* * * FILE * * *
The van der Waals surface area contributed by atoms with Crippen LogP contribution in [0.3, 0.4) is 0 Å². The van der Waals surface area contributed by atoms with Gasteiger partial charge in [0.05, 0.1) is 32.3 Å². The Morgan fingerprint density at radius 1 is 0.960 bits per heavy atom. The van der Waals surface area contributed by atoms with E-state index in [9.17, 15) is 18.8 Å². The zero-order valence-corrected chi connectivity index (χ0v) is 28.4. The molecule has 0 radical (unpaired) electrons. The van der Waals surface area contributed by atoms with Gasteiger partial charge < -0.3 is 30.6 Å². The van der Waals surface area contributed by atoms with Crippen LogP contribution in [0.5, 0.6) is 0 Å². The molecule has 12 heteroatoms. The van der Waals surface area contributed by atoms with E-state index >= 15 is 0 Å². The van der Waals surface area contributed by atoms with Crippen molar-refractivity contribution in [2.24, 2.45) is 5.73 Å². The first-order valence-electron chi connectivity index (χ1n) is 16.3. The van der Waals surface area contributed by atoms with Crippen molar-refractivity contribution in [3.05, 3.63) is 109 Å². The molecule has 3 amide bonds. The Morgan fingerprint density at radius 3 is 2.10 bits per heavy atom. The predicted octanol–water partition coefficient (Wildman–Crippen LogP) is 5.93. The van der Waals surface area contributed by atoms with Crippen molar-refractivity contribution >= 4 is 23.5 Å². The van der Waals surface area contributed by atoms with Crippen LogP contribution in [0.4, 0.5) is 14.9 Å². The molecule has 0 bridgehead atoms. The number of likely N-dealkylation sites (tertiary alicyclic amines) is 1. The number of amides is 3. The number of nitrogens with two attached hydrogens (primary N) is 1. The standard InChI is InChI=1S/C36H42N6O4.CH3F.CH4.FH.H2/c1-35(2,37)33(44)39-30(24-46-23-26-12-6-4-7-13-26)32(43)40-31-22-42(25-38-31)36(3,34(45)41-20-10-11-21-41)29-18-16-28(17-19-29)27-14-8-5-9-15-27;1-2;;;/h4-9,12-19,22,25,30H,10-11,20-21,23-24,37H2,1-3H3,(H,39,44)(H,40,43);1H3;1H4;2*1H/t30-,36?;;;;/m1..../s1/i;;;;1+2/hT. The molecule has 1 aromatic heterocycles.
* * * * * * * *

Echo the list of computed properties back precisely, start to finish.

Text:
The van der Waals surface area contributed by atoms with Crippen LogP contribution in [0.3, 0.4) is 0 Å². The van der Waals surface area contributed by atoms with Gasteiger partial charge in [0.05, 0.1) is 32.3 Å². The Morgan fingerprint density at radius 1 is 0.960 bits per heavy atom. The van der Waals surface area contributed by atoms with E-state index in [9.17, 15) is 18.8 Å². The zero-order valence-corrected chi connectivity index (χ0v) is 28.4. The molecule has 0 radical (unpaired) electrons. The van der Waals surface area contributed by atoms with Gasteiger partial charge < -0.3 is 30.6 Å². The van der Waals surface area contributed by atoms with Crippen LogP contribution in [0.5, 0.6) is 0 Å². The molecule has 12 heteroatoms. The van der Waals surface area contributed by atoms with E-state index >= 15 is 0 Å². The van der Waals surface area contributed by atoms with Crippen molar-refractivity contribution in [2.24, 2.45) is 5.73 Å². The first-order valence-electron chi connectivity index (χ1n) is 16.3. The van der Waals surface area contributed by atoms with Crippen molar-refractivity contribution in [3.05, 3.63) is 109 Å². The molecule has 3 amide bonds. The Morgan fingerprint density at radius 3 is 2.10 bits per heavy atom. The predicted octanol–water partition coefficient (Wildman–Crippen LogP) is 5.93. The van der Waals surface area contributed by atoms with Crippen molar-refractivity contribution >= 4 is 23.5 Å². The van der Waals surface area contributed by atoms with Crippen LogP contribution in [0.4, 0.5) is 14.9 Å². The molecule has 0 bridgehead atoms. The number of likely N-dealkylation sites (tertiary alicyclic amines) is 1. The number of amides is 3. The number of nitrogens with two attached hydrogens (primary N) is 1. The standard InChI is InChI=1S/C36H42N6O4.CH3F.CH4.FH.H2/c1-35(2,37)33(44)39-30(24-46-23-26-12-6-4-7-13-26)32(43)40-31-22-42(25-38-31)36(3,34(45)41-20-10-11-21-41)29-18-16-28(17-19-29)27-14-8-5-9-15-27;1-2;;;/h4-9,12-19,22,25,30H,10-11,20-21,23-24,37H2,1-3H3,(H,39,44)(H,40,43);1H3;1H4;2*1H/t30-,36?;;;;/m1..../s1/i;;;;1+2/hT. The molecule has 1 aromatic heterocycles.